Travel is never a race.
There, I’ve said it. I would not deny the fact that there is something sexy about bragging rights of able to visit “X” amount of places in “Y” countries on a single short trip but it is just not something for me. Perhaps it is the *ahem* no-longer-young version of me but these days I would settle for a free and easy kind of trip even if it means that I only get to see a small glimpse of a new city/country.
Having said that, in planning for our trips, my better half and I have this “unspoken KPI” of making an attempt to visit one new country each year. Sure we will still re-visit some of the visited countries to explore deeper and further but by adding new countries to our travel list, it adds up a bit of variety to our travel experience. Language, food, culture, people and sights. Those kind of experiences.
In 2017 Alhamdulilah, we were lucky to be able to include Jordan and Palestine into our list. This year it’s Italy.
So when I was planning for this short trip to Italy, it was so tempting to throw in all the major cities into the itinerary. History lessons in Rome, skiing on Gran Sasso mountain, fashion shopping in Milan, bargain hunting in Florence and romantic gondola ride in Venice were some of the initial ideas until we realised that we will end up wasting time on the road and with limited time enjoying the sights. Scrapping off the snow resorts and Milan from the list, we decided to keep it simple and enjoy Rome and Venice at our pace with a quick shopping trip to Florence.
By the time we reached Rome from London (read my previous post on London here), the sun was just about to set. The weather was too beautiful to stay indoor so we head out for a random walk.
Our first stop, Ponte Sisto, one of the bridges spanning the Tiber river.
This bridge dates back to 1475 when it was built by order of Pope Sixtus IV Della Rovere (1471-1484). One of the key features of this bridge is a round hole in its central pier which is crucial to reduce the river’s pressure on the bridge during times of flooding. Another cool fact about this bridge, it was featured in the James Bond movie, Spectre.
On the way to Piazza Navona, we made a quick stop at Campo de fiori. Back in 1600, this was the place where gadfly philosopher Giordano Bruno was burnt for heresy. The statue of him is located here making the place quite easily recognised besides the fact that this place is a popular market during and a hangout place with cafes and pubs surrounding the area.
When it comes to discovering a new place, getting lost is part of the deal. We were trying to calibrate our directions when we discovered this nice church – the Sant’Andrea della Valle.
After a while we managed to get our way to Piazza Navona, the place to be at for my favourite activity of “people watching”.
Once upon a time a Stadium of Domitian, Piazza Navona is also famous for its fountains which are beautiful at night.
And if you can navigate around the selfie-sticks sellers and random large tour groups you would be able to enjoy the night view and activities here.
A short 15-minute walk away is one of the best preserved Ancient Roman monument and one of my favourite sights for the evening – The Pantheon.
Constructed 2000 years ago, this former Roman temple and now a Church, is a site not to be missed even if it just viewing it from the outside.
On a chilly winter night, walking around the heart of Rome’s city is quite a fun activity. Plenty of things to see, people to admire and shops to stop at.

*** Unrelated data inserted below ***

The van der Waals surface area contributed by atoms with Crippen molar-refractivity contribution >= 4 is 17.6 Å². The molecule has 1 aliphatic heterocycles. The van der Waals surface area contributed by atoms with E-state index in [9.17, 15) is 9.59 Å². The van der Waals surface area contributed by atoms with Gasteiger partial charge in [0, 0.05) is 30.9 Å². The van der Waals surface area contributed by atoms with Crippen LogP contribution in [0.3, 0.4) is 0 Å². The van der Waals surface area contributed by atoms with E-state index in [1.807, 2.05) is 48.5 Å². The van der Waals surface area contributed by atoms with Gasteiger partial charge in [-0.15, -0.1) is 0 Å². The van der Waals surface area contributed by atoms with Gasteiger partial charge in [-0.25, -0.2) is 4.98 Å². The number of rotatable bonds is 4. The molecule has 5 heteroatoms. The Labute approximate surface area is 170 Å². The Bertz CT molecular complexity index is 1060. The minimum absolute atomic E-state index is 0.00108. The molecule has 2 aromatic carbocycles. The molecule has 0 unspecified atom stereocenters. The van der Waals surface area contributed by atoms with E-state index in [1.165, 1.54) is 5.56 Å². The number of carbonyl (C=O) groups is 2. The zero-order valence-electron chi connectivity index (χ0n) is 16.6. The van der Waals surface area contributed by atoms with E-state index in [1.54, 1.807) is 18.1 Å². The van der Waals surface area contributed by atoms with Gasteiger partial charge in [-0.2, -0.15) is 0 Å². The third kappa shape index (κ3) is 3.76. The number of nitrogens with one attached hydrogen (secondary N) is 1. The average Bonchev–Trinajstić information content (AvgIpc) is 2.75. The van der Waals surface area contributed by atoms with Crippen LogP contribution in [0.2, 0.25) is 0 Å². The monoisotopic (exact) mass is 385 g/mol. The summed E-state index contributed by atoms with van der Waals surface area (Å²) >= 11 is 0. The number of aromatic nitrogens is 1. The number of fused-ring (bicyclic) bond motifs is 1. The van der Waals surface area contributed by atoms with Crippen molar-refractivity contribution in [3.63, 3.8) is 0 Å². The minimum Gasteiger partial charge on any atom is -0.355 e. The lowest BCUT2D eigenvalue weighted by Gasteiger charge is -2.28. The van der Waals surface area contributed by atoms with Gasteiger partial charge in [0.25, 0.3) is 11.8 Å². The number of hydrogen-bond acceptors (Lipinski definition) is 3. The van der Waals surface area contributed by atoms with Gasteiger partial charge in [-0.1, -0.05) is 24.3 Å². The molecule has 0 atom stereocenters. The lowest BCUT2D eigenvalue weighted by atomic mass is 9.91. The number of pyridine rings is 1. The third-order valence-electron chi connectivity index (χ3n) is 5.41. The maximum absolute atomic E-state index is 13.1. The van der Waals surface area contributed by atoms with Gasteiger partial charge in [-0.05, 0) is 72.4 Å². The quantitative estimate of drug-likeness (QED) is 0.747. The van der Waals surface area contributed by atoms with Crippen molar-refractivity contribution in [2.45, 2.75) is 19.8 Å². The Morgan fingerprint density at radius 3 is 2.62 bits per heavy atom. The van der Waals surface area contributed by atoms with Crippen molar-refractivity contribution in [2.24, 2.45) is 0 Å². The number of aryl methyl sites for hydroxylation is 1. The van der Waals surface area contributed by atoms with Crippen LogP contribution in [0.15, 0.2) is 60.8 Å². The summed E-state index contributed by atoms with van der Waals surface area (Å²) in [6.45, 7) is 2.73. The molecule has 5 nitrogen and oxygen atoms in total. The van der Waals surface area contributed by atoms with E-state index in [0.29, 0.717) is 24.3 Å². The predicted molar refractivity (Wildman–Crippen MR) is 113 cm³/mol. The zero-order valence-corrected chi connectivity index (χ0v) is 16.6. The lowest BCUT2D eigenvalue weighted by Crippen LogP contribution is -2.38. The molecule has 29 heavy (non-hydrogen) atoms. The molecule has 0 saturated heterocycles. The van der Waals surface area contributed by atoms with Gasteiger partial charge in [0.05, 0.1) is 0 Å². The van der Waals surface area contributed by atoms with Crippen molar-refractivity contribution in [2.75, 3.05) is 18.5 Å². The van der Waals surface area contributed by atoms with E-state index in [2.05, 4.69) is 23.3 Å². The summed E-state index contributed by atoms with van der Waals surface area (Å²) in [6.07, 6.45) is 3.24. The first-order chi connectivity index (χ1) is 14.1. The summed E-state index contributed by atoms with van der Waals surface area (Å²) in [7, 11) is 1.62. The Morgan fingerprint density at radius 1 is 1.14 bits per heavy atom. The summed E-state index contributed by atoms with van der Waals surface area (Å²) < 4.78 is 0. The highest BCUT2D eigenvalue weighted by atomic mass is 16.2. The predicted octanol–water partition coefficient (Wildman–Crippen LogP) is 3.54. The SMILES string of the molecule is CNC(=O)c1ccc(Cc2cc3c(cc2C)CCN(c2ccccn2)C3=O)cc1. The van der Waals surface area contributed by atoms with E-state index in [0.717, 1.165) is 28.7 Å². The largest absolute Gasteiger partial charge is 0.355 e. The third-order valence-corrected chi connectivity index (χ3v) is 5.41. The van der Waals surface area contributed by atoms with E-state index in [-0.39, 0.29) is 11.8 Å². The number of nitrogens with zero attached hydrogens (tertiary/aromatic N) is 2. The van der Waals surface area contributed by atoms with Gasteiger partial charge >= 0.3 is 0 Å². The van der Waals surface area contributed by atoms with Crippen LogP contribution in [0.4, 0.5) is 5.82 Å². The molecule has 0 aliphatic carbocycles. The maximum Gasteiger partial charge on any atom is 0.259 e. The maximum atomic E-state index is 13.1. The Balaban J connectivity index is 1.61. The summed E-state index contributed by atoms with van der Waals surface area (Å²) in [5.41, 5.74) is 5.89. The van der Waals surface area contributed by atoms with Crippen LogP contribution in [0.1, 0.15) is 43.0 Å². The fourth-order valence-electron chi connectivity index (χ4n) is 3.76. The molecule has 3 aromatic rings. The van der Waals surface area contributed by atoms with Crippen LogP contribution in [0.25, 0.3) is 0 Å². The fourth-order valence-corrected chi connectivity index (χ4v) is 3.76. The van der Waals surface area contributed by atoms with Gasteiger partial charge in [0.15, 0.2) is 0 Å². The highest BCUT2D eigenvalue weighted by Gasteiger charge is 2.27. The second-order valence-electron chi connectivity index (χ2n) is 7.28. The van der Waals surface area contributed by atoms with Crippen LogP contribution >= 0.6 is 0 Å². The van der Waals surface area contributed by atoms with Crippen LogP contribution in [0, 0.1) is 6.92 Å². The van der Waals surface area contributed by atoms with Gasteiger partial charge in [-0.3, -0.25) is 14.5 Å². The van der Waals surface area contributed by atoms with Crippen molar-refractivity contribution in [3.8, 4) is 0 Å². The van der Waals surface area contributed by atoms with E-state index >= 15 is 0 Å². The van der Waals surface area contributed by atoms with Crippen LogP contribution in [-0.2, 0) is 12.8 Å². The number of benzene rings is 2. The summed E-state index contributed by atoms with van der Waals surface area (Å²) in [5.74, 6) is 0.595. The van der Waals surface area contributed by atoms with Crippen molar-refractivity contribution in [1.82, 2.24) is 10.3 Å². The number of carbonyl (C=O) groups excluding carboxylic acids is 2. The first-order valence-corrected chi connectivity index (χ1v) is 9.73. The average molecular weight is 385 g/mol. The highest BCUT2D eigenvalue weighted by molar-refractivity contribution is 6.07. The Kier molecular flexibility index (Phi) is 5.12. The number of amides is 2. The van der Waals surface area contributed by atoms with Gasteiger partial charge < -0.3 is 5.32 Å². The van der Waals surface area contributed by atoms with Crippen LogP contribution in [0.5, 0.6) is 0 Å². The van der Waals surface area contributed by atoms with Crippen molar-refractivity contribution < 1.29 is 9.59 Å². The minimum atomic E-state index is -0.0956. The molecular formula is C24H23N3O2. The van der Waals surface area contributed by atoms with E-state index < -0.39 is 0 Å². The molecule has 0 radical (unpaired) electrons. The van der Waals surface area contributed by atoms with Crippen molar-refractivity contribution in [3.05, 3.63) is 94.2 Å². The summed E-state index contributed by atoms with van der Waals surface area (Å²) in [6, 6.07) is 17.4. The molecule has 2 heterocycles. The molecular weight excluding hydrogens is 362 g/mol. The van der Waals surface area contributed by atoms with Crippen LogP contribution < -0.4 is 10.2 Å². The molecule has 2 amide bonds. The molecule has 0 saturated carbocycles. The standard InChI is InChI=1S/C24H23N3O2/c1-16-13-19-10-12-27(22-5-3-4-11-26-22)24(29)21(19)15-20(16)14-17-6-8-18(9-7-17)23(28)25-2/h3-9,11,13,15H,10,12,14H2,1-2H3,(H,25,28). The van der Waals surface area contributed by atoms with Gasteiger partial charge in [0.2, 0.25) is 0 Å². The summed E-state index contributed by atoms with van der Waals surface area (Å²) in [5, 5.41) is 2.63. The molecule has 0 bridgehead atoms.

Without realising, we have walked for a few KMs and reached the iconic Trevi Fountain, known as one of the most stunning fountains in the world.
This is the place that will challenge your photography skills as it is super crowded most of the time.
Of course the fountain is link to the legend of “Three Coins in the Trevi Fountain”. According to this legend a visitor should throw three coins into the fountain in which the first coin guarantees a vistor’s return to Rome, the second will ensure a new romance, and the third will ensure marriage. No prizes for guessing how many coins that I throw into Trevi fountain. 😛 I was told that every night about 3,000 Euros are swept up from the bottom of the basin. The money is donated to charity so it is not too bad kind of legend.
Just nearby Trevi fountain is where I ended up “throwing” my hard-earned euros the most for that evening. For Muslim visitors, Luna Caprese is a MUST VISIT!
This is home to awesome halal pizza. Yes, when in Rome eating Pizza is part of the experience and Luna Caprese has a delicious range of halal pizza that makes a great meal after a long evening of walking.
A perfect meal requires a perfect dessert. This is where a gelato makes a perfect combination. We recommend Venchi but any gelato outlet would be able to confirm your doubts on why Italy is known for its gelato. However if you are a Muslim, always check for ingredients that may contain alcohol.
And the tour continues.
Thanks to good metro and bus connections around the city, we were also able to make a quick stop at Altar of the Fatherland, one of the largest monuments in Rome and home to the Tomb of the Unknown. Also a great place for some light trail action.
And just next to it, Piazza del Campidoglio a little square where we spent some time alone just admiring the beauty of Rome at night. A nice spot for photography if you are a fan of lines and perspective but we were there just to enjoy the moment as unlike other squares, this one is a bit quiet.
We were there for quite some time. It was nice as this square is not quite famous with tourists at that hour and most that were there at that time were locals. A nice way to end our first night in Rome.
Next up, a day in Rome and Vatican City.